Benedict Mason (1954)
for two solo voices and ensemble
- General information
Composition date :
- Duration : 1 h 15 mn
- Editor : Chester Music, Londres
- Commission: Ensemble Modern pour le centenaire de Chaplin.
- Composition date : 1988
- Vocal music and instrument(s) [2 solo voices or more and ensemble of 10 to 25 instruments]
- solistes : 1 solo mezzo-soprano, 1 solo bass-baritone
- 1 flute (also 1 piccolo, 1 alto flute), 1 oboe (also 1 English horn, 1 oboe d'amore), 1 clarinet (also 1 Eb clarinet, 1 bass clarinet), 1 soprano saxophone (also 1 alto saxophone, 1 tenor saxophone, 1 contrabass clarinet), 1 bassoon (also 1 contrabassoon), 1 horn, 1 trumpet (also 1 piccolo trumpet, 1 cornet, 1 flugerlhorn), 1 trombone (also 1 trumpet [à coulisse] ), 1 tuba, 2 percussionists, 1 electric bass, 1 harp, 2 electronic/MIDI keyboards/synthesizers, 1 violin, 1 second violin, 2 violas, 1 cello, 1 double bass
2 April 1989
Allemagne, Francfort, Alte Oper
l'Ensemble Modern, direction : Richard Pittman.
Accompagne les films de Chaplin Easy Street, The Immigrant, The Adventurer.
Combines three early Chaplin shorts: Easy Street, The Immigrant and The Adventurer. With considerable depth and brilliance, the composer creates accompanying scores for each film that go far beyond the standard musical treatment that is put to silent cinema. The multilayering, including voicing, is not only witty and quicksilver but is also full of literary, historic and cultural allusions that both illustrate and subvert the visual images.
Since making experimental films about film and music, I have thought about and practised the possibilities of a new aesthetic about film and music, and some form of escape from the 9 to 5 approach of film and TV producers. Film, now, is an entertainment industry offering the composer little beyond pocket money, usually at a cost to his spirit.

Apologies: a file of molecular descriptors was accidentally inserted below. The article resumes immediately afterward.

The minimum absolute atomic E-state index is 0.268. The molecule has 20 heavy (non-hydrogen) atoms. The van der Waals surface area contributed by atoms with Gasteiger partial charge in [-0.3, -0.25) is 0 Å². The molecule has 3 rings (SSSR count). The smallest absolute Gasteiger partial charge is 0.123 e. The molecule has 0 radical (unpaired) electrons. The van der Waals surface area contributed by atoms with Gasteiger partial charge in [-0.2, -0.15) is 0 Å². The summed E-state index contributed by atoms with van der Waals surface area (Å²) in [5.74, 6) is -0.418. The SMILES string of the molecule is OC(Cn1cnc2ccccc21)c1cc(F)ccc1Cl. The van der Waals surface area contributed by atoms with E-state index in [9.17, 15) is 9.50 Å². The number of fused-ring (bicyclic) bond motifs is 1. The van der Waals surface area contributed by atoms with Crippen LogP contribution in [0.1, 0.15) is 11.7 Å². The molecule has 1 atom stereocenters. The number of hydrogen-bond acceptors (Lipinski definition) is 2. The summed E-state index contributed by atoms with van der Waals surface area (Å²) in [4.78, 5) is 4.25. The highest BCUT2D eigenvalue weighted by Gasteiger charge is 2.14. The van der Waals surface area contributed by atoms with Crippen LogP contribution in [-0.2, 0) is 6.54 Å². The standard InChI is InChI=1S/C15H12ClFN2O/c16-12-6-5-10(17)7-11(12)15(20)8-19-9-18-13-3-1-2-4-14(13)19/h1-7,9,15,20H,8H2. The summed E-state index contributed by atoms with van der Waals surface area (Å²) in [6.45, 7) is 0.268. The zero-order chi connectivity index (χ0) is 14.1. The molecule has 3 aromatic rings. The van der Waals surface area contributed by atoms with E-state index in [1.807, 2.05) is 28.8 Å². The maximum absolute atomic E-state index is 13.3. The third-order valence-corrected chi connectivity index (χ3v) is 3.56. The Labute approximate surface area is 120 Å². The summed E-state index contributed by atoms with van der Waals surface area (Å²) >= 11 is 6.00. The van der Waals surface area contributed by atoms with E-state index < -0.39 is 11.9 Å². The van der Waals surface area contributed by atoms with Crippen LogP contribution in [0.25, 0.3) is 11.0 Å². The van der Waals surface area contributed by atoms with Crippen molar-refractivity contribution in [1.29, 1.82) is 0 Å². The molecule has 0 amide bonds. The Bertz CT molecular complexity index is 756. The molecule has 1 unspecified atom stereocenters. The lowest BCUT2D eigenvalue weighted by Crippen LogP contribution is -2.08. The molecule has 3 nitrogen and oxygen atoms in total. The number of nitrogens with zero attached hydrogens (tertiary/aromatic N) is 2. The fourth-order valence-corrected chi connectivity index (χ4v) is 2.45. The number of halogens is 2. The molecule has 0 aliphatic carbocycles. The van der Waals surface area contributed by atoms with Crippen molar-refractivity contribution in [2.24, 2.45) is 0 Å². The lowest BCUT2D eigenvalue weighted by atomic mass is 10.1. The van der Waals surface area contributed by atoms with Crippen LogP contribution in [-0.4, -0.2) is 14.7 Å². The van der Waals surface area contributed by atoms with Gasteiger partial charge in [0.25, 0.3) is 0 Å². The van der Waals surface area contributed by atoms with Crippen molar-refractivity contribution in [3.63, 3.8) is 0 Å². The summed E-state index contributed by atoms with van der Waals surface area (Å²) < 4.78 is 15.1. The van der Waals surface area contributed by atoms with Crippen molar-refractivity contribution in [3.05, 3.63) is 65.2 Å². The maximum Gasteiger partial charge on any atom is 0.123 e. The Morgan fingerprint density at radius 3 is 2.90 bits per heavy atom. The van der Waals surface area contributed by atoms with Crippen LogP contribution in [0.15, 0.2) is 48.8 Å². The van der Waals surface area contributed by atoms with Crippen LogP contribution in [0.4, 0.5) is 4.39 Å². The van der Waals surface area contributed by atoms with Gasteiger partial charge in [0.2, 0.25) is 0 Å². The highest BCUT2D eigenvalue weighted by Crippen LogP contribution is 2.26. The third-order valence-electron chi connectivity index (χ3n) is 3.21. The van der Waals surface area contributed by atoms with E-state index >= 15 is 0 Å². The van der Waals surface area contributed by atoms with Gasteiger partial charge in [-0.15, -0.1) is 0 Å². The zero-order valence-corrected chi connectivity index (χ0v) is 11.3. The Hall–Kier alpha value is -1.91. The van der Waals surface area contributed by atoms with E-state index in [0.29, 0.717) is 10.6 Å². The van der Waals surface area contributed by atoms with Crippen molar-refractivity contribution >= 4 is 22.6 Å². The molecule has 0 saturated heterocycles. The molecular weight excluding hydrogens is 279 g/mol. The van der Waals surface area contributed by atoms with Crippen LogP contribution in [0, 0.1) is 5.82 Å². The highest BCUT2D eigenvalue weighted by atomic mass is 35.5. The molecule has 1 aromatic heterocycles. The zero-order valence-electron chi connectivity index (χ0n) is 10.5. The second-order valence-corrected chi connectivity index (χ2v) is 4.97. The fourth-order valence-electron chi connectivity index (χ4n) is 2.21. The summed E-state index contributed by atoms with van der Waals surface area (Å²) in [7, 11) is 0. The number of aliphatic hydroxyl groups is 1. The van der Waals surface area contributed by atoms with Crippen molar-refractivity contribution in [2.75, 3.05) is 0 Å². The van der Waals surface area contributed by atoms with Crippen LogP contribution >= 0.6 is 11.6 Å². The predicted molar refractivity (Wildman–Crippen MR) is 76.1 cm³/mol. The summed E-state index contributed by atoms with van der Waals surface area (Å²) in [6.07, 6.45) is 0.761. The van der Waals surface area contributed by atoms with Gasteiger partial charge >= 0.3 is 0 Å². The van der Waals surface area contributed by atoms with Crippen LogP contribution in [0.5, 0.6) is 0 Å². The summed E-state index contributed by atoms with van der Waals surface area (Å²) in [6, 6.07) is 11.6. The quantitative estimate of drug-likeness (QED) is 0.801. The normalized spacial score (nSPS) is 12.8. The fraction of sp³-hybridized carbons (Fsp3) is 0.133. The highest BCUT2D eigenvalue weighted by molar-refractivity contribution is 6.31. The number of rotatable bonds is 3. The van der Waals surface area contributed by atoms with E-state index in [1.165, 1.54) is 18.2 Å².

The freely creative possibilities of combining live music with silent film offer a different field in which to work."The audience in a theatre regulates the performance" (Brecht), and for me the best place for the composer to work now, (outside the concert hall), is in the opera house. These three scores are virtually unseen, or inverted, opera, and have a rich and diverse subplot added by the singers (and the subtitles). One could call the genre a 'semi-operatic filmspiel.'
I wish fervently that today's film-makers would see the potential of silent film and live music. For there is a dichotomy about trying to write music 75 years on, for unchangeable visual material that is fixed in its values and codes of practise. There is also no point in resorting to the usual insipid pastiche, or in trying to recreate the comfortable, anaesthetic, trivialising and condescending effect of Hollywood music. Hollywood film music always seeks to rally everyone round one emotive banner, leaving the audience very little space for their own imagination and individual interpretation. Furthermore Chaplin is so much a myth now, and his comedy routines so well known or predictable, that they have no need of the original type of music his films were used to.
I have written a mimetic/frenetic music closer to the general character of the film activity. This is not tame polite background accompaniment that might as well not be there. It is not musical exhibitionism in competition with the film. And it does not treat the silence of silent film as a shortcoming.
There is a free exchange between screen and pit of 'bad jokes'. The musicians are very vocal, and a good humoured anarchic rumpus is always just around the corner. The music develops the potential for a certain surrealism, often emphasising the asymptotic nightmare, frequently implied but underplayed in the films. I find this also to be a good antidote to the sentimentality and mawkishness that is never far away in Chaplin's films.
Occasional quotations and quasi-quotations are used not simply ironically, but more as a reflection on the whole process and practise of quoting in musical composition. There is no dreaded leitmotivitis here, but some motives doggedly trace their origins and allusions under the idea that all motives seem to tie up with each other eventually, one way or another.
In 'The Adventurer', the Straussy string sextet, despite its latin backing, refers to, but does not quote 'Capriccio' to raise that bizarre old question: 'which is more important, the film or the music?' In 'The Immigrant', the arrival in New York refers to, but does not quote Dvorak à la Steve Reich (peversely juxtaposing two completely different composers, but connected by being both associated with New York).